Bernards Heath Infants School children learn about the history of the Heath

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Peter Burley, a local historian and member of the Friends of Bernards Heath Committee, gave an illustrated talk focusing on what happened and what you would have seen on the school site over the centuries.

 

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Peter Burley with children at Bernards Heath Infants School                               Photo: Isabel Kearns

Peter writes:
We start with Julius Caesar who would have marched his army past the school in 54BC on his way to attack Wheathamstead.  Shakespeare’s King Cymberlaine was king round here before the Romans returned and he built Beech Bottom Dyke.  We look at how the land reverted to wild wood after the Romans and was then cleared by burning the trees to make land for pasture and creating the heath.  This gives the area and the school its name – “Bernards Heath”.  The name means land cleared by burning and is the same derivation as “Barnet” or “Brent”.  The first map of the area calls it “Barnet Heath”, and, rather alarmingly, shows the town gallows standing opposite the school.

We look at how the Manor of Sandridge – and hence the school site – passed from control by the Abbey to control by the Spencer family (whose name is commemorated in the school) – via the Duke and Duchess of Marlborough, who rescued the commons along Harpenden Road from being enclosed.  The local economy was based on brick making into the 19th century and we look at where there are some surviving brick pits opposite the school.  The pits that filled up with water and where kids from the school actually drowned have long since been filled in.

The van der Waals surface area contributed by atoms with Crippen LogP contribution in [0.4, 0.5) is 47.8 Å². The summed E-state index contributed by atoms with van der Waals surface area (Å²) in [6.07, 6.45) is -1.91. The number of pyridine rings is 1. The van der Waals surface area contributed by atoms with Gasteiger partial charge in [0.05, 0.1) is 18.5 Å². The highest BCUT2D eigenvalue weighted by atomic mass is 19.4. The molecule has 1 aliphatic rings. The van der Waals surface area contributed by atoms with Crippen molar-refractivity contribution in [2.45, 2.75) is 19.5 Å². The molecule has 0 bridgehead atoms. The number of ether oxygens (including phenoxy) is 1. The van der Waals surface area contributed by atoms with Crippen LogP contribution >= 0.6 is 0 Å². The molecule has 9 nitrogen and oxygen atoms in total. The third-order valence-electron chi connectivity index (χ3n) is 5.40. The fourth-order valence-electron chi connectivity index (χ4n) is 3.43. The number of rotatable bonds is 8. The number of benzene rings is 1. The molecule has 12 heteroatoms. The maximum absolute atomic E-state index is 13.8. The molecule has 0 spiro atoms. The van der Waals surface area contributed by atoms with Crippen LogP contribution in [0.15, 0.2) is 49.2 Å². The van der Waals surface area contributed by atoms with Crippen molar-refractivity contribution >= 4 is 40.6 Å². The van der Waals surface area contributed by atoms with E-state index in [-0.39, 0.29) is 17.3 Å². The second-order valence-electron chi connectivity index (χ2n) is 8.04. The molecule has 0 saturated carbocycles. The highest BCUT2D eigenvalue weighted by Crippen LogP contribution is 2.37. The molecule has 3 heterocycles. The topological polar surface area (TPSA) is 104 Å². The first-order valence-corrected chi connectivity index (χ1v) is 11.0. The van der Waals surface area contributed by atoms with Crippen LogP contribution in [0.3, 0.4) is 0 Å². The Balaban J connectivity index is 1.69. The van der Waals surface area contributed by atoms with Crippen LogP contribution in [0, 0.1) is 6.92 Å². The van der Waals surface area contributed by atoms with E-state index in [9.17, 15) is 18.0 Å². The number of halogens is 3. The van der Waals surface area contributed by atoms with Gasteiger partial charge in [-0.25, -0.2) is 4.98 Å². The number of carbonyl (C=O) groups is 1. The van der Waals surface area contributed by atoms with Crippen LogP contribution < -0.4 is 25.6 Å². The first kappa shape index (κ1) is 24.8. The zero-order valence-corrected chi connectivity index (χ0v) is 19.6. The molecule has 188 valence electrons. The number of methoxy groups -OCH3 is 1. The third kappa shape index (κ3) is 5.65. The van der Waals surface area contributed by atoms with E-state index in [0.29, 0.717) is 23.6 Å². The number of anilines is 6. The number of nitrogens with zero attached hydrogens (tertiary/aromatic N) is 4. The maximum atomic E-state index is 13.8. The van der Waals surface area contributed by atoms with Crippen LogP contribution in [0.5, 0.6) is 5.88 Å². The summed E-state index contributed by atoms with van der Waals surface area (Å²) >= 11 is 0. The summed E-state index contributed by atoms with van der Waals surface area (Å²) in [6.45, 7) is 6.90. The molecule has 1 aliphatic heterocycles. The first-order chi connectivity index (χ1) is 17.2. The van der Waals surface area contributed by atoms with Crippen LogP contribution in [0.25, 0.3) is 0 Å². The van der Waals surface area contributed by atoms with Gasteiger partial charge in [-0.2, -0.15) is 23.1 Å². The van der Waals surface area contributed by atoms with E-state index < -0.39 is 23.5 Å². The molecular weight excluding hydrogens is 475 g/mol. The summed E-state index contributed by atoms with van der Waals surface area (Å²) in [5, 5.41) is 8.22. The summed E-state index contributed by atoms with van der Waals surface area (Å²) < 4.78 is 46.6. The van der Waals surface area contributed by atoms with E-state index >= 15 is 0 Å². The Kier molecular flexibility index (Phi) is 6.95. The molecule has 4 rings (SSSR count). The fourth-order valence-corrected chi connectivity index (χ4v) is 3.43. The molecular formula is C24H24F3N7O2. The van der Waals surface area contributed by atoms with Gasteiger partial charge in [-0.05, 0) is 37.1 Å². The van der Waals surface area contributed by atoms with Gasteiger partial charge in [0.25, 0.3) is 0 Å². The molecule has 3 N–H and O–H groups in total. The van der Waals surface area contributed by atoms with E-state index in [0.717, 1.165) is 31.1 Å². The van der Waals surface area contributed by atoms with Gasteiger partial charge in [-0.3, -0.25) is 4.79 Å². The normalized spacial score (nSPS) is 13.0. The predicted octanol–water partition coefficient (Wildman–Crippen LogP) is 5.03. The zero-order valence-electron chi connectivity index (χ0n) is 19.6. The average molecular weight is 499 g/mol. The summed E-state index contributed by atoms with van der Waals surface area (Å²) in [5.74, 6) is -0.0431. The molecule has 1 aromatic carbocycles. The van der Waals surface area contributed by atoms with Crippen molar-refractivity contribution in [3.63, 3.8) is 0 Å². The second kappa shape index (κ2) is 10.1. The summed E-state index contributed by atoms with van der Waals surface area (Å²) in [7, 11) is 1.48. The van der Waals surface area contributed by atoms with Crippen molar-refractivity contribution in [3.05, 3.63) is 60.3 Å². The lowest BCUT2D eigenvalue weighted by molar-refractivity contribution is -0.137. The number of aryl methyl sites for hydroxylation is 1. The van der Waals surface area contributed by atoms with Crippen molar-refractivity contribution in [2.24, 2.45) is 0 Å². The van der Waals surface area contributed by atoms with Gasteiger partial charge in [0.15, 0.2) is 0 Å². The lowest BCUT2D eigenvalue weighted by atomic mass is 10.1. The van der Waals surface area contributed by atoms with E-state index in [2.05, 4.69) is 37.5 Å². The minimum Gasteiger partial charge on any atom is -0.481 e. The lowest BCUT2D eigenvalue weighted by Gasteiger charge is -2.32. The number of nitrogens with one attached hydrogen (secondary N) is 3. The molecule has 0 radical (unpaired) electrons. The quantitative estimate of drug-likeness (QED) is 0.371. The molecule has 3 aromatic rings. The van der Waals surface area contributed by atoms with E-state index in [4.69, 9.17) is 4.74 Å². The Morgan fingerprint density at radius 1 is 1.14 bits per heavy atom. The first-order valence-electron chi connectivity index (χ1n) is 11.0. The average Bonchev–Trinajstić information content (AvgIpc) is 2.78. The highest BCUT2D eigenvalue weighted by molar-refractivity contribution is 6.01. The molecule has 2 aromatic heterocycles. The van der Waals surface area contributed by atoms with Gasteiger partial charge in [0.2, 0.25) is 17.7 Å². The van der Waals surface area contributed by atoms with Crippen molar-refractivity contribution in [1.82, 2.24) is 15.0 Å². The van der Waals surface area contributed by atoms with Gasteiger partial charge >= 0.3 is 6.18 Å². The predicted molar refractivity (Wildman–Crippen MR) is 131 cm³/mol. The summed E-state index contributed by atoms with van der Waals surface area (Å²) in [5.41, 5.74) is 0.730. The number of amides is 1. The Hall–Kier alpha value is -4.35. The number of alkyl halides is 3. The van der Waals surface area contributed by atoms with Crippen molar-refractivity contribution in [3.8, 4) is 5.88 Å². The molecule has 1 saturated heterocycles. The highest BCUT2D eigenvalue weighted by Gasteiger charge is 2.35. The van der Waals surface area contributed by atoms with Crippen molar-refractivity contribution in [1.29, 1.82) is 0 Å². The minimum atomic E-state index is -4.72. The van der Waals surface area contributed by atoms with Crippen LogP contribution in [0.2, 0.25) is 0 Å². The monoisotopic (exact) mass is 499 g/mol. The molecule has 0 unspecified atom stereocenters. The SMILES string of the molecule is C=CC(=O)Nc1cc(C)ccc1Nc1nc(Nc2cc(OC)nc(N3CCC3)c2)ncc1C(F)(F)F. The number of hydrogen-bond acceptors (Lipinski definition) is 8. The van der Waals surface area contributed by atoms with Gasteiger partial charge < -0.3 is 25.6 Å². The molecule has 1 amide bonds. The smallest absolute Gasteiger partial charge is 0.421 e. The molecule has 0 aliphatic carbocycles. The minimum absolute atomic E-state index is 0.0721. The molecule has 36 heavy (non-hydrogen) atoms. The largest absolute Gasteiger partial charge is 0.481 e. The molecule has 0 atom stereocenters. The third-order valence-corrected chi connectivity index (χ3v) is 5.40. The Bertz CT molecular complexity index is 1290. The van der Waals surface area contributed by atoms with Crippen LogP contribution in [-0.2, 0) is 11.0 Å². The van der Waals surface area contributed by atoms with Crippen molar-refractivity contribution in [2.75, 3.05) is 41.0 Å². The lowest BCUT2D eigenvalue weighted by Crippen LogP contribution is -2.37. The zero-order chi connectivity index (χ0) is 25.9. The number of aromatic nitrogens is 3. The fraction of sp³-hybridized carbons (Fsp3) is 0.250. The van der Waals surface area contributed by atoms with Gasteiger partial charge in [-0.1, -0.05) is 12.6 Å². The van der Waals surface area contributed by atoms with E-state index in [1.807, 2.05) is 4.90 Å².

peter_burley_talk2 Photo: Isabel Kearns

We finish the history with the area being built up and the school founded in the 1890s, but not before re-enacting the story of the most romantic character to have been associated with the area.  A volunteer girl from the class is draped in a white cellular blanket to illustrate the story of the “Lady in White”.  She was Frances Jennings, Countess Tyrconnel, who lived 1647-1730.  She was born at Waterend House but then grew up in London, where, as a child, she ran away from home to sell oranges in Covent Garden.  She and her two sisters inherited a bankrupted estate which included the Manor of Sandridge.  Her older sister (Sarah) married the future Duke of Marlborough and restored the family’s fortunes. Frances married Richard Talbot, a Roman Catholic, who was created Earl Tyrconnel* by James II and then led the Irish in opposition to William III’s invasion in 1689. He died of a stroke before his brother-in-law could complete the conquest of Ireland and Frances fled into exile at the Court of Versailles.  After being initially feted by Louis XIV, she fell on hard times as France went bankrupt and she was reduced to living as a beggar in Paris.  There she used lace-making as a prop for her begging and sat on the pavement weaving lace while dressed head to foot in white lace so no one could see her face.  She also became deranged.  At a later date she returned to London under an amnesty for Catholic exiles and continued her lace-making and begging in Covent Garden.  There she became a tourist attraction in her own right and was known as the (anonymous) “Lady in White”, but she never returned to Sandridge.

*as a footnote, he features in the nowadays little-sung words to the song “Lilly Bolero”, where he is portrayed as an ogre who eats Protestant babies.

 

 

 

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A Guide to Beech Bottom Dyke
by Peter Burley
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27th March 2017
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